Monday, December 1, 2008

He Left Us Hanging

I know full well that I'm treading on thin ice and sensitive ground for some folks with this subject, so first let me say, my intention is not to offend anyone, wherever their beliefs or value system lies. One of the recurring themes in my art (?) or work, whatever, is short term (and longer term) evolution, as evidenced in the way things decay, become dilapidated, disintegrate into dust, to be re-born again. This is a totally natural cycle that no religion has a monopoly on. And even religious symbols are not immune to the process. Religions themselves are not immune. And I am all for evolution. Evolution is life. Stasis is death.
Having travelled fairly extensively in France which remains today a predominantly Catholic country, it never ceases to amaze me how prolific the industry of churning out sculptures representing the man known as Jesus Christ was and is. If those factories had hung out signs like McDonalds did (One Billion Burgers Served), they might have said something like : One Billion Christs Constructed. This is surely one of the top ten symbols in sheer quantity of all time. Churchyards and graveyards are full of them, along the roadside, in museums, around people's necks on a chain; it would be difficult to pass a day travelling in France without coming across a multitude of this symbol. A symbol which as I said, is not immune to natural decay and entropy. This one, photographed in 1991 in eastern France, no longer had arms to hang by, so it had been leaned against a cemetery wall, forlorn, forsook, left to return to dust.
It has been a while since I posted a poem, I don't mean to be gloomy, but sometimes poetry is a form of catharsis... I will let you decide whether these two stories have anything in common...
............He Left Us Hanging
Every time I drive by the neighbor’s house
Even now, nearly two years later
I see his little gray car
In the driveway on the side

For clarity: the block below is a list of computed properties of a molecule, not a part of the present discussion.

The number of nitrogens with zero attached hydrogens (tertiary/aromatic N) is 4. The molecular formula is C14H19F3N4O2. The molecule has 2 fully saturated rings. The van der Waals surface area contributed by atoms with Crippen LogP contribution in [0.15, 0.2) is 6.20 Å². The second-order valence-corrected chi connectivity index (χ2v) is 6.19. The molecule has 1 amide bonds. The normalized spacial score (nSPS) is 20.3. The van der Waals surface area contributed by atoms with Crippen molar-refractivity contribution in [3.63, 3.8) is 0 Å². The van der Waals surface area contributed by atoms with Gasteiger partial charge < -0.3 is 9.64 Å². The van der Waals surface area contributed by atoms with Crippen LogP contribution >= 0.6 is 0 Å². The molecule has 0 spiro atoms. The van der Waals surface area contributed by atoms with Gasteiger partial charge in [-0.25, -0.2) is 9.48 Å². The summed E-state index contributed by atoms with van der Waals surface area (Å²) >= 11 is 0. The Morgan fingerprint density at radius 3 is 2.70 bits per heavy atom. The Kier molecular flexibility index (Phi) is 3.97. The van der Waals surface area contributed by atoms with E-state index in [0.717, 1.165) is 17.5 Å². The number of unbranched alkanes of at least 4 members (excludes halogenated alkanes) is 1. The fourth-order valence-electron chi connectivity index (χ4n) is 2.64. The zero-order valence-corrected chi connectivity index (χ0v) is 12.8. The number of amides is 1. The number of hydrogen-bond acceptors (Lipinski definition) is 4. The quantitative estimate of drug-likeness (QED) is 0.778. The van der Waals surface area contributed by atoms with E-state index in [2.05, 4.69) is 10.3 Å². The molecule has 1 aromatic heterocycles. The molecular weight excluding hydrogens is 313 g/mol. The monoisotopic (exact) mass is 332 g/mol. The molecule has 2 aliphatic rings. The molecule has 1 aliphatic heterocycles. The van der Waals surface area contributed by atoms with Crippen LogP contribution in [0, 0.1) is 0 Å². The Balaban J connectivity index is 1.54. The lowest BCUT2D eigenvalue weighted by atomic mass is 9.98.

That goes to the back yard
And I wonder why his widow doesn’t sell it
He won’t be needing it anymore
I go by there at least five times a week
On my way to work
And every time I play the same film
Think the same thoughts
And then forget about it all
Before I get to the corner
As the imperatives of driving a car
Avoiding other fixed and moving objects
Drive it all out of my mind
Until the next time I go by there
And play the same film again, and again
Him hanging there on the swingset
I wonder what he looked like
When his wife found him
Did she gasp or whimper or scream
When they cut him down
Was his tongue protruding
Black and swollen
Was his face a livid purple
His hands where were his hands?
Did his hands clutch and claw at the rope?
I never met him
We had only just moved here
Not so long before
His daughter had some hamsters
At thirteen she was well on her way
To a troubled, haunted life
Lit by the light of her father’s suicide
Did her mother shield her from the sight
Of her father swaying in the cold dawn
What made him do it I wonder
Every time I drive by the neighbor’s house
Was it drugs or women or liquor
Was she cheating on him
Had he blown the meager family savings
On late night poker with his pals at the bar
Or was he just another man trapped
By the fact that he wasn’t going anywhere?
He didn’t tell us before he left
Before he left us hanging

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